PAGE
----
Book Reader Wheel of Time Recap and Reaction: Season 1, Episode 8

There are a couple primary problems with Amazon’s adaptation of The Wheel of Time.  The first is a lack of respect for the source material.  The second, and more serious, is that the show creators are not very good at making television.  Outside of casting, there are deficiencies across the board.  Maybe they will get better, and maybe pandemic disruptions are to blame, but this does not bode well for the series going forward.

SPOILERS abound below.  Mostly for the first season of the show, but there will be book spoilers sprinkled in as well.

Photo Credit: Jan Thijs
Copyright: © 2021 Amazon Content Services LLC and Sony Pictures Television Inc.


The episode opens with Lew Therin Telamon arguing with Latra Posae over his plan to strike Shayol Ghul.

The episode is roughly split between the Blight and Fal Dara/Tarwin’s Gap.  Rand and Moiraine travel on foot through the Blight, spotting both the seven towers of Malkier and an army of Trollocs headed for Tarwin’s Gap.  Rand first encounters Ba’alzamon in a dream where Ba’alzamon kills Moiraine and reveals a human face to Rand after Rand shoots an arrow into one of his fiery eyes.  After Rand wakes, Moiraine reveals her plan to him.  Give Rand a sa’angreal (to amplify his power) and hope for the best.  Rand and Moiraine descend into the Eye to find the ancient symbol of the Aes Sedai (a yin yang symbol missing the dots) on the floor.  Rand’s second confrontation with Ba’alzamon takes place in a vision of a future where he is married to Egwene and raising a child in Emond’s Field.  Ba’alzamon offers to make it real.  Rand is ready to accept, but ultimately refuses because he knows that it isn’t what Egwene wants.  He uses the sa’angreal to attack Ba’alzamon.  After defeating him, Rand tells Moiraine he is leaving.  He won’t return to Fal Dara and his friends because he is doomed to go mad.  Lan finds Moiraine, but she has apparently been stilled by Ba’alzamon.

Photo Credit: Jan Thijs
Copyright: © 2021 Amazon Content Services LLC and Sony Pictures Television Inc.

Egwene and Min both have premonitions of an attack on Tarwin’s Gap but warn no one.  Agelmar take Fal Dara’s army to Tarwin’s Gap in a doomed attempt to hold it against the Trolloc army.  He and the rest of the soldiers fall in battle.  Lady Amalisa stays to defend the city, requesting any women who can channel join her.  Nynaeve, Egwene, and two more women join her.  Lady Amalisa directs a circle that destroys the approaching Trolloc army.  She is successful at that but draws too much of the One Power.  Four of the five women are literally burned, but Egwene heals Nynaeve.  Uno and another of Agelmar’s retainer dig up the paving stones under Agelmar’s throne with Perrin and Loial’s help.  The Horn of Valere is buried there.  Perrin walks off for . . . reasons, and Padan Fain and two Fades kill Loial, Uno, and the other retainer.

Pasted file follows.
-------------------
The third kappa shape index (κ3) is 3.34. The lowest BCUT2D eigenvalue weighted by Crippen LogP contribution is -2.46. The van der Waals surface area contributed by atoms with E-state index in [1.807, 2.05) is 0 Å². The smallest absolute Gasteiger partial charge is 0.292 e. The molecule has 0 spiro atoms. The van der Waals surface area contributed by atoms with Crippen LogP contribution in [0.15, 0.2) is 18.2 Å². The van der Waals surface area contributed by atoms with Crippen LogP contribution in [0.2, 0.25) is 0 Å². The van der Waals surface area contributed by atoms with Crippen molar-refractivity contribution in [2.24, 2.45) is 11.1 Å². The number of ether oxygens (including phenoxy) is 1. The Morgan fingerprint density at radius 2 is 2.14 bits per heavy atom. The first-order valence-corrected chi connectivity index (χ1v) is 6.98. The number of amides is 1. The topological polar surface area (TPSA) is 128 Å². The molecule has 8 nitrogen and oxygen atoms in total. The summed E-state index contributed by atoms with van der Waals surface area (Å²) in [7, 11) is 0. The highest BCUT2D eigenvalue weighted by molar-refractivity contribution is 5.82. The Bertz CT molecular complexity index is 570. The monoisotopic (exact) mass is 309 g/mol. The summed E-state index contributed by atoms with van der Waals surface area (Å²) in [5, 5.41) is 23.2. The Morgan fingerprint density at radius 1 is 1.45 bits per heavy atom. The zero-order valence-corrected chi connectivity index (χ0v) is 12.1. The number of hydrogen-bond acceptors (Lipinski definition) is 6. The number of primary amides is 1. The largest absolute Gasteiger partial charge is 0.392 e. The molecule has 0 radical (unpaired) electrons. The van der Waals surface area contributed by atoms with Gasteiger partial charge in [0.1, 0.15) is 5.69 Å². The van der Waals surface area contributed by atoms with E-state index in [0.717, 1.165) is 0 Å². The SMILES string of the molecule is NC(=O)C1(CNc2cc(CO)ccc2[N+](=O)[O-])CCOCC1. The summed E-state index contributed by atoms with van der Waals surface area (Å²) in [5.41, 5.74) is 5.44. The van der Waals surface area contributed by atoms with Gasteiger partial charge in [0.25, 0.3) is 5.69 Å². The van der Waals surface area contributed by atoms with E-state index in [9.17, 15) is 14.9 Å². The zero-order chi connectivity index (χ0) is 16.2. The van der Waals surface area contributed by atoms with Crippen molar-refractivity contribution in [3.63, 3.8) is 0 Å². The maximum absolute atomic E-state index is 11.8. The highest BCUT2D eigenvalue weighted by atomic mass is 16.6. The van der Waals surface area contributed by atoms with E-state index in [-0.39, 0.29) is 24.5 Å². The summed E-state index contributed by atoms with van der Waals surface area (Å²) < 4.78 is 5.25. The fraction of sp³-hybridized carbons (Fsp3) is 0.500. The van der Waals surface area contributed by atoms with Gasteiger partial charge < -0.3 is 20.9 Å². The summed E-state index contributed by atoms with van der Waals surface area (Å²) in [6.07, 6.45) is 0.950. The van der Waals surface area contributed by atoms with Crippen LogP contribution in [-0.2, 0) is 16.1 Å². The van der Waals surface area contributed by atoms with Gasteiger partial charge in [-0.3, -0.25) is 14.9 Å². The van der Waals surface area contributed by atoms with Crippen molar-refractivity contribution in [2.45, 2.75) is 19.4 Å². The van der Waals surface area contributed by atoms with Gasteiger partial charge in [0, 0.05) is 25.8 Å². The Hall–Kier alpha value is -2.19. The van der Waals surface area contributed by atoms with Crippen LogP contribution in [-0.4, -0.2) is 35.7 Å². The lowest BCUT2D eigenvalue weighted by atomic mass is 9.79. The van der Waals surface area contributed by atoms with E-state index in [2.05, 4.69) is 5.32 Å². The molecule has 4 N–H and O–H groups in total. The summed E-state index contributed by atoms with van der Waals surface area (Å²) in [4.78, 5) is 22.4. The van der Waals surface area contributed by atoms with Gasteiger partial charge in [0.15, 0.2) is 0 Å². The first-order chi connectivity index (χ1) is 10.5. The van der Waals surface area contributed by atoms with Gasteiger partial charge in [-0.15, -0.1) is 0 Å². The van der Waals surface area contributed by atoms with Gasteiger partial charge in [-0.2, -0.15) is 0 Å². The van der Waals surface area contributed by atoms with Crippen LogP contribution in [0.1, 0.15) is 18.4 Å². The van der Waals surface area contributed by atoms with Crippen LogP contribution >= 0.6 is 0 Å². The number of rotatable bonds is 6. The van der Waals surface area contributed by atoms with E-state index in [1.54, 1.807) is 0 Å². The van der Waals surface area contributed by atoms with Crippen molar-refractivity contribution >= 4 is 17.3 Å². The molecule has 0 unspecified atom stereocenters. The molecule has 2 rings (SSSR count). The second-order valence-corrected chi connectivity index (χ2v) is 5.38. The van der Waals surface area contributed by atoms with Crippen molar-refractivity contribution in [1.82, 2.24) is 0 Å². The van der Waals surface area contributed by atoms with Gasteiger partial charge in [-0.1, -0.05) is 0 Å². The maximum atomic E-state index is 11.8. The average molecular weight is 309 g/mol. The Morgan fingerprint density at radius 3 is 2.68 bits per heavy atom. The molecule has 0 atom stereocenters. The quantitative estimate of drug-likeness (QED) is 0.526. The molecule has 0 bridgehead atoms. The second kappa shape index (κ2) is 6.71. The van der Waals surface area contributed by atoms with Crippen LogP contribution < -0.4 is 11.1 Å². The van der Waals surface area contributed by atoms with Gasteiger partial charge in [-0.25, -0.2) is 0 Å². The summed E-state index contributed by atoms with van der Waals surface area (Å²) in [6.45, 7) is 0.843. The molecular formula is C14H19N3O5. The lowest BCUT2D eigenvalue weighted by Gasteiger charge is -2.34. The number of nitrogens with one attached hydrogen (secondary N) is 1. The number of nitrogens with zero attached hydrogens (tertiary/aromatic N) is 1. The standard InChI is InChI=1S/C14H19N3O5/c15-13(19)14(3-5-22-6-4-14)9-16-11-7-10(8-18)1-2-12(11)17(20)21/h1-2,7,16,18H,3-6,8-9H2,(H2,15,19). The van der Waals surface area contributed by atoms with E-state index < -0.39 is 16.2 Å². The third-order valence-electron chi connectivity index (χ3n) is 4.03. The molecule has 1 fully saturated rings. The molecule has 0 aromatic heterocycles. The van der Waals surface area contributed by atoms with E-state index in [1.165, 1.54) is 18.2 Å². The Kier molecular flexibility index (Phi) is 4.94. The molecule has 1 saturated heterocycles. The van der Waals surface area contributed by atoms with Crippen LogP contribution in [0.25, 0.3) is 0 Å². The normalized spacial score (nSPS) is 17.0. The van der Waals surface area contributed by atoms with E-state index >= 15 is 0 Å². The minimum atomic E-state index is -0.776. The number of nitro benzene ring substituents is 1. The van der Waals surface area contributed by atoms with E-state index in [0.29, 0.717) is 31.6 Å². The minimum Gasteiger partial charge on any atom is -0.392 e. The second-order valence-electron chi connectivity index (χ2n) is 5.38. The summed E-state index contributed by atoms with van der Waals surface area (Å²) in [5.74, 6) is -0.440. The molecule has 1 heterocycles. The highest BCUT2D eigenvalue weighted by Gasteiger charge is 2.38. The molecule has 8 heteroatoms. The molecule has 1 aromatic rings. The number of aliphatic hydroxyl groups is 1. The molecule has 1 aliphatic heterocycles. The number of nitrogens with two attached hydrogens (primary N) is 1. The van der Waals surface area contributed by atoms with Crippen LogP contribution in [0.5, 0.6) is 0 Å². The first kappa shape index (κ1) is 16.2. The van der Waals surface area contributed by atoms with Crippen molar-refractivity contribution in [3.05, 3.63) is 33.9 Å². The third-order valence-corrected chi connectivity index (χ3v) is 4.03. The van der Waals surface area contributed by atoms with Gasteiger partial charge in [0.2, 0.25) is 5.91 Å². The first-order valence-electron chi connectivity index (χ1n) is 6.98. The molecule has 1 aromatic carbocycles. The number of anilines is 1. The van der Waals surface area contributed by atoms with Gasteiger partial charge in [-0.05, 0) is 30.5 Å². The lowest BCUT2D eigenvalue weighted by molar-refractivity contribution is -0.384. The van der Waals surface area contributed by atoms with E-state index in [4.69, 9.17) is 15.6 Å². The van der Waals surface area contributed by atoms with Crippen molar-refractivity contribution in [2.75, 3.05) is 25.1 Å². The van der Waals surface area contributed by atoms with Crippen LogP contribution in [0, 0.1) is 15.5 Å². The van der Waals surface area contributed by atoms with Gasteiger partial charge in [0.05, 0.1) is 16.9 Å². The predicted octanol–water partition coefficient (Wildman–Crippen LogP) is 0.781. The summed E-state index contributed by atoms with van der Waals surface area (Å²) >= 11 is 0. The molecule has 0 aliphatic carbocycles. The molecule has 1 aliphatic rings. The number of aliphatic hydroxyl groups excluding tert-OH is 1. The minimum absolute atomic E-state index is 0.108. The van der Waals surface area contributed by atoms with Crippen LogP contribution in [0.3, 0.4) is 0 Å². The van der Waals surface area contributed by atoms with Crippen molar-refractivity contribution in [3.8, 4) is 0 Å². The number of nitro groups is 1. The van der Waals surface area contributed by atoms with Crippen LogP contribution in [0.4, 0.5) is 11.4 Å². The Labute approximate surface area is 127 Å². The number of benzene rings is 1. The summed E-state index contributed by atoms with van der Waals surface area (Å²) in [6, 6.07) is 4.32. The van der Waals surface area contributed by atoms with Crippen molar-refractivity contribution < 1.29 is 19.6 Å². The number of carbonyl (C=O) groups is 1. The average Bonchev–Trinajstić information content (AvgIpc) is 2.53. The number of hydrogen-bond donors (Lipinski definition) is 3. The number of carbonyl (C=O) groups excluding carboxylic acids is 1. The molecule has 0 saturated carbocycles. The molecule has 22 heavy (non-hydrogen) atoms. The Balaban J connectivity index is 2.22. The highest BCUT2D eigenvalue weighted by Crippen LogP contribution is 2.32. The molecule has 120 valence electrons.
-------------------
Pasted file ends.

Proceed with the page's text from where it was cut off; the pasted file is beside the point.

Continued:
The episode ends with a Seanchan armada approaching the “far western shore,” their damane creating a tidal wave for . . . reasons.

Photo Credit: Jan Thijs
Copyright: © 2021 Amazon Content Services LLC and Sony Pictures Television Inc.


I am glad we finally got a glimpse of Lews Therin and the end of the last Age, but I would have preferred the original prologue.  It would have worked better given Rand’s later concern about going mad and hurting the people around him.  It would have also laid the groundwork for the personal way Ba’alzamon talks to Rand.  I’m not sure what work the argument between Lews Therin and Latra Posae is supposed to be doing.  The judicious shifting around of worldbuilding and plot can be very effective in making an adaptation work, but the actual choices made continue to perplex me.

I did like that it was Lews Therin’s baby we hear crying during his argument with Latra Posae.

Lan gives Nynaeve his little speech from the books, but it falls flat because the show hasn’t bothered to set it up properly.  This is another recurring problem.  Perhaps because the show creators are too familiar with the material, they tend to shortchange the scenes they do adapt directly from the books.

Photo Credit: Jan Thijs
Copyright: © 2021 Amazon Content Services LLC and Sony Pictures Television Inc.

The actor playing Ba’alzamon is suitably creepy.

Ba’alzamon calls Rand “Lews.”  As I recall, “Lew Therin” is pretty much exclusively used by characters in the books.

5,000-10,000 Trollocs is not a very impressive force.

Under the throne at Fal Dara is not nearly as good a hiding spot for the Horn as the book iteration of the Eye.

Perrin continues to be the most poorly served character.

I was really looking forward to seeing the events at Tarwin’s Gap on screen.  It was a huge letdown.  The lighting is way too dark.  The battle underwhelmed, falling short of any of the big battles from Game of Thrones.  And it was a mistake to not use Rand here.  I recognize the desire to give Egwene and Nynaeve something to do—they’re main characters, but Rand is the main character.  Him being the Dragon Reborn has to matter, and keeping things small undercuts that.  Rand’s power is supposed to dwarf that of Logain and Nynaeve.  The show has showed us how powerful Logain and Nynaeve are; it has only told us that Rand is powerful.